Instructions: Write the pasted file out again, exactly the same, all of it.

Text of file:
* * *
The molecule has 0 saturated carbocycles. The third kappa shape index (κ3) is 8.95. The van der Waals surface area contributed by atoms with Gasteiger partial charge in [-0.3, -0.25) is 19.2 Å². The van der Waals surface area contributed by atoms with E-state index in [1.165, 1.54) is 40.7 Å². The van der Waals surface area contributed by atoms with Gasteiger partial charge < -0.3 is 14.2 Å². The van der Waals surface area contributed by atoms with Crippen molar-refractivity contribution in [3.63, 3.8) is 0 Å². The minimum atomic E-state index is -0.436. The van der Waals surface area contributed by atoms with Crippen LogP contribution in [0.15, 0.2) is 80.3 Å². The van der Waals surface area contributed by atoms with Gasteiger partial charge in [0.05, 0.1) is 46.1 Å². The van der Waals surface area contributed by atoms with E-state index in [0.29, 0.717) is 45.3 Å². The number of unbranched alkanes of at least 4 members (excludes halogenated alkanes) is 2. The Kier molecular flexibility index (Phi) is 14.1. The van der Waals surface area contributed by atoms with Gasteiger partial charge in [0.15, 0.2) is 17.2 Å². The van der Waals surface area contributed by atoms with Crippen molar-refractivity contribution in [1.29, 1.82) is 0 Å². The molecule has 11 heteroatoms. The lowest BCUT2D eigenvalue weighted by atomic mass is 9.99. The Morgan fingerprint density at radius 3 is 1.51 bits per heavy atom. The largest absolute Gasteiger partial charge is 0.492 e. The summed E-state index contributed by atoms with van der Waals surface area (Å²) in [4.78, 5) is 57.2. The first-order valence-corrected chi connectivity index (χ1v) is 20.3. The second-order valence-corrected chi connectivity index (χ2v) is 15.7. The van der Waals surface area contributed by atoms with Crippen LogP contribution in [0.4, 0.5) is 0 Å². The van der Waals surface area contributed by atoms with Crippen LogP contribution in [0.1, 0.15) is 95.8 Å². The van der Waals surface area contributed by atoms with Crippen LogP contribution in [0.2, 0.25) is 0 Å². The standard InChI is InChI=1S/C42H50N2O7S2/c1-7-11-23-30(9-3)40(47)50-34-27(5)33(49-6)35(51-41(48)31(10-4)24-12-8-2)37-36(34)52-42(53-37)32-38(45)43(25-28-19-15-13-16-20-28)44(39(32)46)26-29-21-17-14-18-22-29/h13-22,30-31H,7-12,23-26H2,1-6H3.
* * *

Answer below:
The molecule has 0 saturated carbocycles. The third kappa shape index (κ3) is 8.95. The van der Waals surface area contributed by atoms with Gasteiger partial charge in [-0.3, -0.25) is 19.2 Å². The van der Waals surface area contributed by atoms with E-state index in [1.165, 1.54) is 40.7 Å². The van der Waals surface area contributed by atoms with Gasteiger partial charge < -0.3 is 14.2 Å². The van der Waals surface area contributed by atoms with Crippen molar-refractivity contribution in [3.63, 3.8) is 0 Å². The minimum atomic E-state index is -0.436. The van der Waals surface area contributed by atoms with Crippen LogP contribution in [0.15, 0.2) is 80.3 Å². The van der Waals surface area contributed by atoms with Gasteiger partial charge in [0.05, 0.1) is 46.1 Å². The van der Waals surface area contributed by atoms with E-state index in [0.29, 0.717) is 45.3 Å². The number of unbranched alkanes of at least 4 members (excludes halogenated alkanes) is 2. The Kier molecular flexibility index (Phi) is 14.1. The van der Waals surface area contributed by atoms with Gasteiger partial charge in [0.15, 0.2) is 17.2 Å². The van der Waals surface area contributed by atoms with Crippen molar-refractivity contribution in [1.29, 1.82) is 0 Å². The molecule has 11 heteroatoms. The lowest BCUT2D eigenvalue weighted by atomic mass is 9.99. The Morgan fingerprint density at radius 3 is 1.51 bits per heavy atom. The largest absolute Gasteiger partial charge is 0.492 e. The summed E-state index contributed by atoms with van der Waals surface area (Å²) in [4.78, 5) is 57.2. The first-order valence-corrected chi connectivity index (χ1v) is 20.3. The second-order valence-corrected chi connectivity index (χ2v) is 15.7. The van der Waals surface area contributed by atoms with Crippen LogP contribution in [0.4, 0.5) is 0 Å². The van der Waals surface area contributed by atoms with Crippen LogP contribution in [0.1, 0.15) is 95.8 Å². The van der Waals surface area contributed by atoms with Crippen LogP contribution in [0.2, 0.25) is 0 Å². The standard InChI is InChI=1S/C42H50N2O7S2/c1-7-11-23-30(9-3)40(47)50-34-27(5)33(49-6)35(51-41(48)31(10-4)24-12-8-2)37-36(34)52-42(53-37)32-38(45)43(25-28-19-15-13-16-20-28)44(39(32)46)26-29-21-17-14-18-22-29/h13-22,30-31H,7-12,23-26H2,1-6H3.